You can say "φαίνεσαι καλός" without μου and "μου φαίνεσαι καλός". It's actually the same because when someone seems fine, he seems fine to you actually, and it's your personal view. But both are used in Greek so I believe "to me" was put in the answer so that you can remember this way of saying that, too. Μου may add some kind of "moderation" (sry if this word is wrong in this context) to what you say because you emphasize that this is your opinion.
It refers to health, but it is an adverb. For example: "The elephant is well" (well applies to is, shows the state that it is in) whereas "the elephant is good" (good applies to elephant, not the state that it is in, but a characteristic of it).
EDIT: I just noticed that "well" is actually an adjective in English when refering to health. Consider the explanation above as what is true in Greek and how well=καλά is used. It seems that you learn something everyday! Thanks for pointing that out @JamesTWils! Have a lingot from me! :) (It still seems weird to me how "well" can be an adjective in "I don't feel very well", though :P)
We don't tend to use adverbs to modify the verb "to be" in English, though an adverb could be used to modify an adjective following "to be," e.g. I feel terrible or I feel terribly ill, but not I feel terribly. In most other Germanic languages, an adjective can essentially be used adjectivally, so there's really no difference. That used to be the case in English as well, I believe.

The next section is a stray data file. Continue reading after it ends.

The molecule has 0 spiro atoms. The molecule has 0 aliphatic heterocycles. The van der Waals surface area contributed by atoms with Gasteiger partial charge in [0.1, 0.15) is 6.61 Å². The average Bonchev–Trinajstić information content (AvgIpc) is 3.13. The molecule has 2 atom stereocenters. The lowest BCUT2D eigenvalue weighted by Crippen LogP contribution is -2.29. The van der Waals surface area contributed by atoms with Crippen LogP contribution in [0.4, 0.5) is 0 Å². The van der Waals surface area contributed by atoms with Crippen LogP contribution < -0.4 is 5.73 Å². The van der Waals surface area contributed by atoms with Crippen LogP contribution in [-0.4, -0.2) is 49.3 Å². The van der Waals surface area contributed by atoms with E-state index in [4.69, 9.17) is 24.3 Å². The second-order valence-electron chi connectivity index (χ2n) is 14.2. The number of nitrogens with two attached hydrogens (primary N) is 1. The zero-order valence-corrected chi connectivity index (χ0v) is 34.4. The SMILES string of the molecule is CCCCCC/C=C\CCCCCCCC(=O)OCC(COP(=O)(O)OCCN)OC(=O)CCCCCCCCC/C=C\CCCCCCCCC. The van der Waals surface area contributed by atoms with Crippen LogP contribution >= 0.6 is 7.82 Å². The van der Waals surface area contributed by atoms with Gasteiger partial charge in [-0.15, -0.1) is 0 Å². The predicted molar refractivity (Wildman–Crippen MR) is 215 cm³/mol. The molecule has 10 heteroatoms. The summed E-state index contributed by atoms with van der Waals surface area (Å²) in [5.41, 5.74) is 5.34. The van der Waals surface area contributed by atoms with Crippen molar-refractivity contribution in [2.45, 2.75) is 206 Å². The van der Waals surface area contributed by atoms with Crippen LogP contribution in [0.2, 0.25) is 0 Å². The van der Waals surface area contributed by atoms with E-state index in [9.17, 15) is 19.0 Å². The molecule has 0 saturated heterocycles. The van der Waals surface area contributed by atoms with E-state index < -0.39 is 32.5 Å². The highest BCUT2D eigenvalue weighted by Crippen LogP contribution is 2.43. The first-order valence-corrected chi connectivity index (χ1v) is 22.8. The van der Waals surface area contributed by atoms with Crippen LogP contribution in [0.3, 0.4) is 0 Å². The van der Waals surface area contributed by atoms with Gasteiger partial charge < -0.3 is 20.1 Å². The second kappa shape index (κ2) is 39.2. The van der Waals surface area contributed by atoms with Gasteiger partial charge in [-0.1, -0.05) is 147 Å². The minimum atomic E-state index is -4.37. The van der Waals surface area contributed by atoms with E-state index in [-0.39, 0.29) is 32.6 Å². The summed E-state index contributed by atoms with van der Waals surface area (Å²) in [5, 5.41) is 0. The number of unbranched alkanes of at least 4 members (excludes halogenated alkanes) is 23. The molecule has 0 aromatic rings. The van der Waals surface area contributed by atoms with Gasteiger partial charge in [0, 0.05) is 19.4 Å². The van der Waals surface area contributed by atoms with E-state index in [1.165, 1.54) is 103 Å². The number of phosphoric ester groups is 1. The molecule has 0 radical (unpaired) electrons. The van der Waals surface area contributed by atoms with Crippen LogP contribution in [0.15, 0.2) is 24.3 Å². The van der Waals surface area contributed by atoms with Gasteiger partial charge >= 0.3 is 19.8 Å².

No, because the verb is φαίνομαι, φαίνεσαι, φαίνεται, φαινόμαστε, φαίνεστε, φαίνονται. Here, the (implied) subject is 'you' (sing.).
Check this discussion's comments for a detailed explanation about weak-strong pronoun forms and then think of the above sentence as "Εσύ φαίνεσαι καλός σε εμένα". Does the structure make more sense now?
The difference is that φαίνεσαι καλός and φαίνεσαι καλά have different meanings in Greek. Φαίνεσαι καλός can only mean "you look good" and not "you look well". That's because καλός is an adjective and "well" is an adverb, as you said. The Greek sentence means that you seem to be good, not that you are well.
On a string of losses here! My third try, this time with "You appear to me to be good," also wasn't accepted. The answer given, "You appear good to me," is ambiguous in English (in a way I assume the Greek sentence isn't) between "You appear (to all the world) to be good to me, but not to others" and "You appear to me to be good (in general)." I guess I'm in need of some hand-holding here.